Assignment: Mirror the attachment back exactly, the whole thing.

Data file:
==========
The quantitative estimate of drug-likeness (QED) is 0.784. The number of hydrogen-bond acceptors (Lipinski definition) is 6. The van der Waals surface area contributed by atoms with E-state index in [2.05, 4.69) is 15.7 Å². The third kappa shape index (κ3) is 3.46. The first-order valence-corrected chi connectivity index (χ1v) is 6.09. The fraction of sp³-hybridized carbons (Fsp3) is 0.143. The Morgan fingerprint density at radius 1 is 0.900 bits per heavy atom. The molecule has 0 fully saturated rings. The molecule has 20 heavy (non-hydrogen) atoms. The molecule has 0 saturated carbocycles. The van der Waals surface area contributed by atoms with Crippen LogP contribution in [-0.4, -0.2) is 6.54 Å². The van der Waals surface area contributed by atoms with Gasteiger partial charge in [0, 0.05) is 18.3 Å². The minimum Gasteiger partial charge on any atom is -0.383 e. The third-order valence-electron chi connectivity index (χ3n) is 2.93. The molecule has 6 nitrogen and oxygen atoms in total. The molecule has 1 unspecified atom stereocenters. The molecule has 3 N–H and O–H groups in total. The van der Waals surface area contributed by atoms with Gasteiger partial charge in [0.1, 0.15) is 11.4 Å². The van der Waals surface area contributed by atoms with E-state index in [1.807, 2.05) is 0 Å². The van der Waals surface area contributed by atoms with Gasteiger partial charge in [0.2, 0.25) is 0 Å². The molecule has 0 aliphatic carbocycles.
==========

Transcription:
The quantitative estimate of drug-likeness (QED) is 0.784. The number of hydrogen-bond acceptors (Lipinski definition) is 6. The van der Waals surface area contributed by atoms with E-state index in [2.05, 4.69) is 15.7 Å². The third kappa shape index (κ3) is 3.46. The first-order valence-corrected chi connectivity index (χ1v) is 6.09. The fraction of sp³-hybridized carbons (Fsp3) is 0.143. The Morgan fingerprint density at radius 1 is 0.900 bits per heavy atom. The molecule has 0 fully saturated rings. The molecule has 20 heavy (non-hydrogen) atoms. The molecule has 0 saturated carbocycles. The van der Waals surface area contributed by atoms with Crippen LogP contribution in [-0.4, -0.2) is 6.54 Å². The van der Waals surface area contributed by atoms with Gasteiger partial charge in [0, 0.05) is 18.3 Å². The minimum Gasteiger partial charge on any atom is -0.383 e. The third-order valence-electron chi connectivity index (χ3n) is 2.93. The molecule has 6 nitrogen and oxygen atoms in total. The molecule has 1 unspecified atom stereocenters. The molecule has 3 N–H and O–H groups in total. The van der Waals surface area contributed by atoms with Gasteiger partial charge in [0.1, 0.15) is 11.4 Å². The van der Waals surface area contributed by atoms with E-state index in [1.807, 2.05) is 0 Å². The van der Waals surface area contributed by atoms with Gasteiger partial charge in [0.2, 0.25) is 0 Å². The molecule has 0 aliphatic carbocycles.